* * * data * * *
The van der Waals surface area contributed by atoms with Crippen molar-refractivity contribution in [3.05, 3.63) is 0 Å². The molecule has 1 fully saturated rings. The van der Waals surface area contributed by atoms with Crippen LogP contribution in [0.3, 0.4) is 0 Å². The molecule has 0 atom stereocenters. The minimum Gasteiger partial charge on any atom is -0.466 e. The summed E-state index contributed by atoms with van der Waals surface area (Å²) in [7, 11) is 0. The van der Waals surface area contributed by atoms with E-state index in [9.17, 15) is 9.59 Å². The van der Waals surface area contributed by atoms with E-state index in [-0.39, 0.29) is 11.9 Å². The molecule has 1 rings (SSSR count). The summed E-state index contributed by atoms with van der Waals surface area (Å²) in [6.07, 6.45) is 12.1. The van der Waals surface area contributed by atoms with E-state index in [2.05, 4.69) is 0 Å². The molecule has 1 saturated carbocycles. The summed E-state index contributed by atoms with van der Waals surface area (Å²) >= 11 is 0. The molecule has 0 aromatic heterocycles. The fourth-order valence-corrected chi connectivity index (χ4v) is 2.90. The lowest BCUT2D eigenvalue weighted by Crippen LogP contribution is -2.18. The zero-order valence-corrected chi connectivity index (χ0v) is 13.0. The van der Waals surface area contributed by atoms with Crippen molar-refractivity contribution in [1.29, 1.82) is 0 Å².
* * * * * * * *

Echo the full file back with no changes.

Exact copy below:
The van der Waals surface area contributed by atoms with Crippen molar-refractivity contribution in [3.05, 3.63) is 0 Å². The molecule has 1 fully saturated rings. The van der Waals surface area contributed by atoms with Crippen LogP contribution in [0.3, 0.4) is 0 Å². The molecule has 0 atom stereocenters. The minimum Gasteiger partial charge on any atom is -0.466 e. The summed E-state index contributed by atoms with van der Waals surface area (Å²) in [7, 11) is 0. The van der Waals surface area contributed by atoms with E-state index in [9.17, 15) is 9.59 Å². The van der Waals surface area contributed by atoms with E-state index in [-0.39, 0.29) is 11.9 Å². The molecule has 1 rings (SSSR count). The summed E-state index contributed by atoms with van der Waals surface area (Å²) in [6.07, 6.45) is 12.1. The van der Waals surface area contributed by atoms with E-state index in [2.05, 4.69) is 0 Å². The molecule has 1 saturated carbocycles. The summed E-state index contributed by atoms with van der Waals surface area (Å²) >= 11 is 0. The molecule has 0 aromatic heterocycles. The fourth-order valence-corrected chi connectivity index (χ4v) is 2.90. The lowest BCUT2D eigenvalue weighted by Crippen LogP contribution is -2.18. The zero-order valence-corrected chi connectivity index (χ0v) is 13.0. The van der Waals surface area contributed by atoms with Crippen molar-refractivity contribution in [1.29, 1.82) is 0 Å².